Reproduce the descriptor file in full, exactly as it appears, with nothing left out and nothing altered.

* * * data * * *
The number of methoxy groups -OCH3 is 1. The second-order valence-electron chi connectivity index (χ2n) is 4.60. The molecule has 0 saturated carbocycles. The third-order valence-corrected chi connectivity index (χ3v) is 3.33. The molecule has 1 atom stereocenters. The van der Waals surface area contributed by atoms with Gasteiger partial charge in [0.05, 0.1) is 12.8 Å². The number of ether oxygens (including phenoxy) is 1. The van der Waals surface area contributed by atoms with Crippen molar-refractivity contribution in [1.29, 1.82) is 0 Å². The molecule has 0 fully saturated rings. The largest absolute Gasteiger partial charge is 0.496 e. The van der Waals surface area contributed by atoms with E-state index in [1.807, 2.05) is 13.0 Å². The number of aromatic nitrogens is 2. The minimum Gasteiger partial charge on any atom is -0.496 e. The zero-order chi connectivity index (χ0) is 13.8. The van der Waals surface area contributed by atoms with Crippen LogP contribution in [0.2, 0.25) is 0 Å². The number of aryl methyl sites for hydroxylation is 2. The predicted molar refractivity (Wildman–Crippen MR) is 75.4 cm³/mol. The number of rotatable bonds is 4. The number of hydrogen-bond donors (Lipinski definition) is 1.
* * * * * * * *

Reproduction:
The number of methoxy groups -OCH3 is 1. The second-order valence-electron chi connectivity index (χ2n) is 4.60. The molecule has 0 saturated carbocycles. The third-order valence-corrected chi connectivity index (χ3v) is 3.33. The molecule has 1 atom stereocenters. The van der Waals surface area contributed by atoms with Gasteiger partial charge in [0.05, 0.1) is 12.8 Å². The number of ether oxygens (including phenoxy) is 1. The van der Waals surface area contributed by atoms with Crippen molar-refractivity contribution in [1.29, 1.82) is 0 Å². The molecule has 0 fully saturated rings. The largest absolute Gasteiger partial charge is 0.496 e. The van der Waals surface area contributed by atoms with E-state index in [1.807, 2.05) is 13.0 Å². The number of aromatic nitrogens is 2. The minimum Gasteiger partial charge on any atom is -0.496 e. The zero-order chi connectivity index (χ0) is 13.8. The van der Waals surface area contributed by atoms with Crippen LogP contribution in [0.2, 0.25) is 0 Å². The number of aryl methyl sites for hydroxylation is 2. The predicted molar refractivity (Wildman–Crippen MR) is 75.4 cm³/mol. The number of rotatable bonds is 4. The number of hydrogen-bond donors (Lipinski definition) is 1.